Thursday, February 18, 2010


So I have heard the phrase "All good writers steal" as well as "There are no original ideas left." I believe these sayings to a point. My favorite genre of fiction is rewritten fairytails, there is something uniquely enchanting about talking a story hundreds of years old and taking it for a joyride. I have read the original Grimm's tales, Anderson, Perrault, who is himself a reteller, the Mabinogi, Cretin de Troyes, even Homer. But I find their literary descendants more interesting. This could have something to do with most of the older stories truly being morality tales, the stories were meant to make children avoid of the dark, mind their manners, listen to mom and dad, don't misbehave. The newer fairytales set out from the getgo to tell a story, maybe a moral might sneak in there, but above all, they mean to make a damn good story. Which usually equals some damn interesting twists and turns I don't think the Grimm's would approve of. Still there is something wonderful about Red Riding Hood falling in love with the Big Bad Wolf.
I also enjoy rewriting fairytales, putting my own twists on them. Fairytale elements always sneak into my writing, even when I set out to write something outside their realm. So I wonder how much I'm stealing. I just finished reading a version of Snow White and the Seven Dwarves which had one character who seemed eerily familiar.
Snow by Tracy Lynn follows the story of Jessica, a young duchess. The evil queen is replaced by a step mother who mixes modern science and alchemy with the arcane. Her experimental children, a mix of animal and human, are outcasts, calling themselves the Lonely Ones after they flee the place of their birth and set themselves up as pick pockets in London. Jessica, or Snow, eventually falls in with them by accident, after fleeing to London herself to escape her stepmother's plans to eat her heart for fertility. Among these misfits, Snow begins to fall for Raven, a handsome, darkeyed, dark-haired, tall serious looking young man, who happens to have black feathers sprouting out his arms and mixed into his hair.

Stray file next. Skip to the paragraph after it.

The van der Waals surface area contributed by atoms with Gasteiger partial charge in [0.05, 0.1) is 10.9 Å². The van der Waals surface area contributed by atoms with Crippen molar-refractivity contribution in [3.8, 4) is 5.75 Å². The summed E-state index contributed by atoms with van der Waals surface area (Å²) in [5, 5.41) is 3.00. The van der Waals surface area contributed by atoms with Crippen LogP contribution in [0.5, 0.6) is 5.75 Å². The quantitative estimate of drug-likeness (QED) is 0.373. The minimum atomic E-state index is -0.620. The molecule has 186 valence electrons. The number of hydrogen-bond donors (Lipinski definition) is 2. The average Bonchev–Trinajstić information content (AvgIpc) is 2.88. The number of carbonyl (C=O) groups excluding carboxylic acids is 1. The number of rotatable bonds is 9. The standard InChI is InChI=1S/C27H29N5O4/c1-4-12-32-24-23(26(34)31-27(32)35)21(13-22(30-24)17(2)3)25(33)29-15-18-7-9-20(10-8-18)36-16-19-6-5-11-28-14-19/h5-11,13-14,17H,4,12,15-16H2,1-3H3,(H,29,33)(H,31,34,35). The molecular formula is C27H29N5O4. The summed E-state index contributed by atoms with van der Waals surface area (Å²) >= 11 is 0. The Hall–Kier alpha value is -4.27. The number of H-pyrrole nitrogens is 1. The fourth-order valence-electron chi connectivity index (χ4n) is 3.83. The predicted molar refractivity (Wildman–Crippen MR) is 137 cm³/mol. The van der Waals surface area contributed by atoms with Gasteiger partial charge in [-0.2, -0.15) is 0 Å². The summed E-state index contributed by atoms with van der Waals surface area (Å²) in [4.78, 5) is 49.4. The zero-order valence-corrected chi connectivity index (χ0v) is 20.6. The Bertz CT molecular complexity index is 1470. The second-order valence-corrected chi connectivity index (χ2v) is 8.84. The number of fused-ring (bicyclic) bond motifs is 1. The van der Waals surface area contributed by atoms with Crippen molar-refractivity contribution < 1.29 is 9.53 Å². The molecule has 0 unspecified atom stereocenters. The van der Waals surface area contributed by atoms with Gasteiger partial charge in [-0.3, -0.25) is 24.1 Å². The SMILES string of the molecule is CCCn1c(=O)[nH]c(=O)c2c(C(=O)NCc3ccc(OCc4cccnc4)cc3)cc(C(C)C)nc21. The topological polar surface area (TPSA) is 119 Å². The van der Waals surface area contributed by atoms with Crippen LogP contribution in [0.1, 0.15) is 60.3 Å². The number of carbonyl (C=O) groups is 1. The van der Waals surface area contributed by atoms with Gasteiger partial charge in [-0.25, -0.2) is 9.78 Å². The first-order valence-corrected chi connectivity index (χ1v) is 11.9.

...Well Damn.
Aside from the feathers, Raven seemed like a dead ringer for Felix, but then how many stories have serious looking dark eyed, dark haired heroes. At least Mina doesn't look anything like Snow. Still it was odd how uncomfortable I got reading about Raven, as if I was affronted he was so similar to MY CREATION. But Snow was published six years ago. I don't really have the right to feel affronted. Perhaps if Blue Zone ever sees a printing press, Ms. Lynn will feel her hackles rising when she reads Felix on the page. I have always tried so hard, even in my retellings, to create original characters and storylines, but perhaps, we have just run out of pure orginality and every story leaks into another without even meaning too. I am not plaguarizing Lynn's work, and maybe, instead, she might be flattered by a character that by chance echoes one of her own.

1 comment:

Karen Romano Young said...

My first novel has a character, Billy, who has black hair and a beaky nose and is constantly compared to a crow. Huh.

I think you should not worry about it now and just write it. The more you flesh Felix out the more evident it will become that he is different from Raven. But you could also just make him dark, not black -- owls aren't black, are they? Wait, he is an owl, right? Am I crazy?

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